Scientists Rebuild Parts of the Human Heart
Sep 01 2019 Read 1226 Times
In a scientific breakthrough that could revolutionise cardiology, a team of researchers from Carnegie Mellon University in Pittsburgh has developed a 3D printer that uses collagen to manually reconstruct components of the human heart and build complex collagen scaffolds that replicate the look, feel and function of biological tissues.
As the main component of most tissues and organs in the human body, collagen is an incredibly versatile protein. Until now, it's been difficult to print living cells and soft biomaterials such as collagen because of the unstable nature. The new 3D printer developed by the Carnegie Mellon University overcomes this challenge with the use of a support gel. The gel allows the printer to create collagen-rich heart tissue and build parts of the organ, including capillaries, chambers, valves and vessels.
Introducing FRESH technology
The technique is known as FRESH, short for freeform reversible embedding of suspended hydrogels. A report published in the journal Science explains how the team overcame the challenge of 3D printing "soft and squishy" tissues by using a stabilising gel. "In our work we have solved this problem by 3D bioprinting inside a ‘support’ gel that prevents the cells and hydrogels (similar to gelatine) from collapsing,” explains study leader Adam Feinberg.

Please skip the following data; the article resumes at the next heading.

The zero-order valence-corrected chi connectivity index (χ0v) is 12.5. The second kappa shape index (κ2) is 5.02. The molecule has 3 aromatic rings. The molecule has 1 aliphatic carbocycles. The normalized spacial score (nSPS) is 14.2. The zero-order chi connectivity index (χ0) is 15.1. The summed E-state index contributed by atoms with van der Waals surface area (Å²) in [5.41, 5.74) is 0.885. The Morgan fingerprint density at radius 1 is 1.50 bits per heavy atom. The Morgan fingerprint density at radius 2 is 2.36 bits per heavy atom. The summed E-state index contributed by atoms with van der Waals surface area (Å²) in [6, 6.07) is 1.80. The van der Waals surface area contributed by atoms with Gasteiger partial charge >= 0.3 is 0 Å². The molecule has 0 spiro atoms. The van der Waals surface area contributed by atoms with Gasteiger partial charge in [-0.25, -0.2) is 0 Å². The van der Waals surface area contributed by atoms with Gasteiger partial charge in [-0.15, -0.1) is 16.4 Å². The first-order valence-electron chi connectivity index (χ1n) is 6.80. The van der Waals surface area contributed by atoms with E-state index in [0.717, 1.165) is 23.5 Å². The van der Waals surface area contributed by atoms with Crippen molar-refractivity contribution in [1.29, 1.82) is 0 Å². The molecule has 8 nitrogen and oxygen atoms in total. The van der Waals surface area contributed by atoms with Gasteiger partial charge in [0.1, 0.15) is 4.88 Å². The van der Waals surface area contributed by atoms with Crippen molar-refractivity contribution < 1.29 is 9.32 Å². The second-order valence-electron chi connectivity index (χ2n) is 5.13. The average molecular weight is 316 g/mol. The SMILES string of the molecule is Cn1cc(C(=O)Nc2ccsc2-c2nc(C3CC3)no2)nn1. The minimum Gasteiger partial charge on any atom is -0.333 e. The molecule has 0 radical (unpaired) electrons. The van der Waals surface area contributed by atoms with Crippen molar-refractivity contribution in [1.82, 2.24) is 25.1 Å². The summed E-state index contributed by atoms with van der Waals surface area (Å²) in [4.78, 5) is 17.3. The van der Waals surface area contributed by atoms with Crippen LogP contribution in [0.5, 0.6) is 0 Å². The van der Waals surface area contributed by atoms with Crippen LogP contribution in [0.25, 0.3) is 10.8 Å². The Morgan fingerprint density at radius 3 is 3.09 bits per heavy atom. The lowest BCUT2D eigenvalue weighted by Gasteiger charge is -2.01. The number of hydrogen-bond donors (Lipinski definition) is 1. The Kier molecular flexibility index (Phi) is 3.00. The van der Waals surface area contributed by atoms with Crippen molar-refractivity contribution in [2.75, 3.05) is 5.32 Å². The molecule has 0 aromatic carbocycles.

Armed with the new technique, Feinberg and his team were able to successfully 3D print collagen with the same ease as other materials such as metal and plastic. “Being able to do this means that we can now print scaffolds and tissues that actually have biological function,” he asserts.
Printing patient-specific anatomical structures
The method works by adding a supply of supportive gelatine microparticle slurry to the 3D printer. Bioinks containing unmodified collagen are then inserted into the printing needle, which creates thin, stacked layers of collagen and cells. After the printing process is complete, the room temperature is raised to 37°C which slowly melts the support gel and releases the printed collagen scaffold.
As well as general heart components, Feinberg also says FRESH can be used to print patient-specific anatomical structures using MRI or CT images. The images can then be used to generate unique 3D computer models and printing instructions that meet the exact needs of the patient.
If you like the concept of FRESH, you'll also find the revolutionary new LSER method fascinating. Find out more about how scientists are building an understanding of the interactions between analyte and sorbent by reading 'Characterisation of RP Sorbents by Linear Solvation Energy Relationships (LSER).'
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